The Energy Internet of Things

3D printing is very cool: it has the ability to work with a multiplicity of materials and forms in the same print. That makes for better 3D printed houses or appliances, but it also now works in the field of energy. Lithium-ion batteries, which power smartphones, laptops, electric vehicles, watches and more, are still pretty inefficient. A “solid-state” battery is in the works, however — a “lighter weight, more energy dense, and ideally safer than today’s champion technology. The next frontier, they say, is the solid-state battery — and perhaps 3D-printed ones, at that.” Multiple materials can be deposited onto the matter that constitutes the printer’s “ink”. Anything extraneous to the performance of the batter is eliminated. In addition to the ability to reach far greater portions of the world and make power universally available, 3D printed materials are designed to have less “stuff” in them, which suggests that an unintended good outcome of a 3D-printed material economy is efficiency of resource use and materials, cutting down on extraction, associated exploitation of labourers and other burdens.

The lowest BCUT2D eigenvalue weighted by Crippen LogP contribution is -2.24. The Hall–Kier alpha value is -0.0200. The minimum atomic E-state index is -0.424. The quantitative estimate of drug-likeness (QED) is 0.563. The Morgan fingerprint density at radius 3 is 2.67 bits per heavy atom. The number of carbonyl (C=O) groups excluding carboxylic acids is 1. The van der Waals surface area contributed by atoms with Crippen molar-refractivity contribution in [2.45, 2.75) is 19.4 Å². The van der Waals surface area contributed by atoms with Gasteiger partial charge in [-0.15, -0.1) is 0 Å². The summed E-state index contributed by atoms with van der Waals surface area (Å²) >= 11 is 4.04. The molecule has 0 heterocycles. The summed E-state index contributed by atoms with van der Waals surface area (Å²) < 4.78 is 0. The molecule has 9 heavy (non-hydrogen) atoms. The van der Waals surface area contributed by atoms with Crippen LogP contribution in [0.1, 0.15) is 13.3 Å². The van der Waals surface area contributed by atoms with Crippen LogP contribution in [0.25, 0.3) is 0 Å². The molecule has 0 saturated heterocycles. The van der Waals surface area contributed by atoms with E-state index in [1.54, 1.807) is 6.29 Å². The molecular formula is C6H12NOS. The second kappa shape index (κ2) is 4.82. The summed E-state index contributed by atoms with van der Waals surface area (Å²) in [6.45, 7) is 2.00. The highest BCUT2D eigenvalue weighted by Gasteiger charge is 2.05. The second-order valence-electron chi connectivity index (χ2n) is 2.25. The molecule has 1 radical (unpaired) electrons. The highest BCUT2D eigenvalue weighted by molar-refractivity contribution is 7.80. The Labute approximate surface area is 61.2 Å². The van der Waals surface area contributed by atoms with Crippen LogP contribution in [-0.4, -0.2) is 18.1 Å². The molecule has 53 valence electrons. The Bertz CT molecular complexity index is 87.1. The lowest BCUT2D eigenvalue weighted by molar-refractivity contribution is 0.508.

The Amazing Catnip Disk and Why Pets and Humans Should Share Products